There are sometimes when you are cycling down a busy A road, cars and lorries squeezing past at 50mph – not a cyclist in sight, and you start to wonder ‘why am I the only person cycling here?’ In some areas of Britain, cyclists can be so rare on the road it feels a little disconcerting. And if nothing else you’d like to see a cyclist just for the irrational re-assurance, bikes haven’t been banned on this particular stretch of road.
Motorists cocooned in their warm and comfortable cars are effectively another species, there is no empathy between their experience and yours. If I see a cyclist going the other way, I will invariably nod, smile or briefly wave. I don’t expect anything back, I’m just glad to know someone else is ploughing the same furrow. If nothing else, at least you know a fellow cyclist isn’t going to try and muscle you off the road, beep at you or shout out of the window for not cycling on a non-existent cycle path.
Catching up a Cyclist in the Road
Then there are the times when you catch up with a cyclist going in the same direction. This provokes a minor dilemma. Do you:
- a) Catch up and then slow down to their pace, chatting about the joys of cycling, how far are you going? are you training for any event? e.t.c.
- b) Continue exactly at the same speed you are going, with a brief and professional hi as you cycle past in a very business like manner.
- c) Slow down a little until you get behind and then accelerate really quickly past them, pretending not to be even out of breath as you say ‘good morning, nice day for recovery ride isn’t it?
Being Caught by a Cyclist
Sometimes, you are plodding along, enjoying the scenery when a cyclist comes along and passes you by. This also presents a minor dilemma. Do you:
- a) Get immediately on to their wheel and stick there religiously telling yourself, ‘I’ve got to save that 25% aero drag at all costs.”
- b) Say very nicely ‘hi’, and maintain exactly the same speed and effort you were doing anyway. You won’t be budged from your 60% heart rate recovery zone, even if it was a rare opportunity to cycle with Victoria Pendleton and the whole British Cycling Team.
- c) Sit on their wheel for a few miles before having a go and accelerating past them as fast as you can – hoping they won’t be able to follow you for very long. After a few minutes of course you regret this because you would feel foolish if they re-overtook you but you dare not look over your shoulder as that would indicate you are being very competitive (of course you are being competitive, but you’re trying to pretend you’re not). Anyway as you’ve burnt yourself out, you dive into a small minor road to recover and end up getting lost. But, you tell yourself at least you’ve beaten an old man on a training ride.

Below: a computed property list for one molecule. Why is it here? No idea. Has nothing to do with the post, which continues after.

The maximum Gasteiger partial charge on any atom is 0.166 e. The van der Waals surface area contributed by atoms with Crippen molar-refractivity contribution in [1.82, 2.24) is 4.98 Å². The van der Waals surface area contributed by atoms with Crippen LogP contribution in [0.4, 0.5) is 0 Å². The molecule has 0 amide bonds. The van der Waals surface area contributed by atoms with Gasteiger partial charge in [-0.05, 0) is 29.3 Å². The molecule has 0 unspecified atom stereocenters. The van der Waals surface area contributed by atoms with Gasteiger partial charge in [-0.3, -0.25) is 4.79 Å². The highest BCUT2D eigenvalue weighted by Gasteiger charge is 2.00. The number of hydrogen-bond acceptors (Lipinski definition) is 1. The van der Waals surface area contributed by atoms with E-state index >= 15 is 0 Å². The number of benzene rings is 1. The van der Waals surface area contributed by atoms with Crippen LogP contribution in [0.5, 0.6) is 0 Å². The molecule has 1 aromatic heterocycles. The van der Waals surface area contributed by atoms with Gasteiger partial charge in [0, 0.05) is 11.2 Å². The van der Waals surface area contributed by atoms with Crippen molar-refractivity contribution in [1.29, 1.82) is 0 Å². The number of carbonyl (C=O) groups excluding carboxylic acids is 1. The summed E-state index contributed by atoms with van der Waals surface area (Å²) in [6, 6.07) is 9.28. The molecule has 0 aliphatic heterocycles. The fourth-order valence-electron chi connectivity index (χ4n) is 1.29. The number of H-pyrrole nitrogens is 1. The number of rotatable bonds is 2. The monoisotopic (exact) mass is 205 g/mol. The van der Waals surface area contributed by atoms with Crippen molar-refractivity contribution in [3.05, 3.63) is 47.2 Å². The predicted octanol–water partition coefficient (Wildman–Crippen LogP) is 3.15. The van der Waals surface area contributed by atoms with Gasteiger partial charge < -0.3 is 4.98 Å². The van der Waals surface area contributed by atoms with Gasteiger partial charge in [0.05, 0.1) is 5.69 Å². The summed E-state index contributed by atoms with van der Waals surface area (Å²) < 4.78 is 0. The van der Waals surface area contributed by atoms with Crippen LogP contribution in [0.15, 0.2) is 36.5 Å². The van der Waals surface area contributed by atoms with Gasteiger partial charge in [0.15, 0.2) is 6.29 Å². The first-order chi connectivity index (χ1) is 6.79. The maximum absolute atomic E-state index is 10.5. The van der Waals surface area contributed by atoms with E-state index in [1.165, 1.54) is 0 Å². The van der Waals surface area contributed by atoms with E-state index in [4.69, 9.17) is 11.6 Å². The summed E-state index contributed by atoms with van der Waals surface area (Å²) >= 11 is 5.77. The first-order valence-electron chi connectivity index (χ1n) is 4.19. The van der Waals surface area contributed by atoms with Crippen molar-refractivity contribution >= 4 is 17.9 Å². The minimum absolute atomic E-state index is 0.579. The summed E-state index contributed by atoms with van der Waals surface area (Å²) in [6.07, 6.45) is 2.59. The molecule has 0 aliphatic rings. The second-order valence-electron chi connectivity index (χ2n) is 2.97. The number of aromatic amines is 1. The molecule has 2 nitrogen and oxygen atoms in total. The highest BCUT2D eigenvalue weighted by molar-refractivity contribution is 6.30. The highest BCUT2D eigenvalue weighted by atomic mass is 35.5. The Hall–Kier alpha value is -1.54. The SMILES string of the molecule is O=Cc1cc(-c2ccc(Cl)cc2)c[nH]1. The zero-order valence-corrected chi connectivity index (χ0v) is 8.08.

- d) Catch up with them and start a nice conversation about how you were just digesting a nice sandwich / dealing with a mechanical, whilst trying not to appear out of breath.
Just to make this minor dilemma worse there are the occasions when you get overtaken by a women. It’s one thing to get overtaken by a young pro cyclist in all his aerodynamic skin suit and £5,000 bike. But, what happens when you get overtaken by a lady riding a £150 hybrid bike from Cycle King?
Invariably the shock to the male ego, invariably skews the decision making process more towards pretending you have a mechanical and then catching up -. ‘… nice looking £150 Ammaco bike you have there.’ ‘I’m just recovering from 4 hour interval session yesterday, how are you doing?’
At some stage, I’ve probably done all of the above (except I haven’t been overtaken by Victoria Pendleton or any member of British Olympic Team. I’m sure that would never happen…).
It all depends how I feel, sometimes you bump into someone on the roads and it’s nice to have a chat about cycling, at other times I don’t feel social. In Britain we’re not great about chatting to strangers. If you’re on a train, you wouldn’t really strike up a conversation about the state of rail travel. But, with a fellow cyclist, there is always that common bond – bicycles. If nothing else, being a cyclist means you can always talk to a complete stranger about the relative merits of Speedplay v Look / Shimano v Campagnolo. (though, perhaps that is why my roadside chats don’t last very long)
Usually I nod and wave at cyclists going the other direction. If nothing else you feel you want to offer encouragement to anyone willing to cycle on the roads. I don’t always do it if I’m training really hard, and I don’t do it on the commute to work, as it would be very repetitive. But, it’s definitely nice thing to do.
When I bump into cyclists on the road, unless I’m doing very specific training, I will briefly chat. If it’s a single cyclist I may spend a few minutes, sometimes even longer. But, there’s no hard and fast rule. However, I’ve met some really interesting characters over the years.
There have even been times when a motorist has given a brief nod and smile of encouragement. Now that does feel like a miracle!
BTW: if you happen to overtake me whilst training today, just remember I frequently have problems with my chain slipping at just the wrong moment.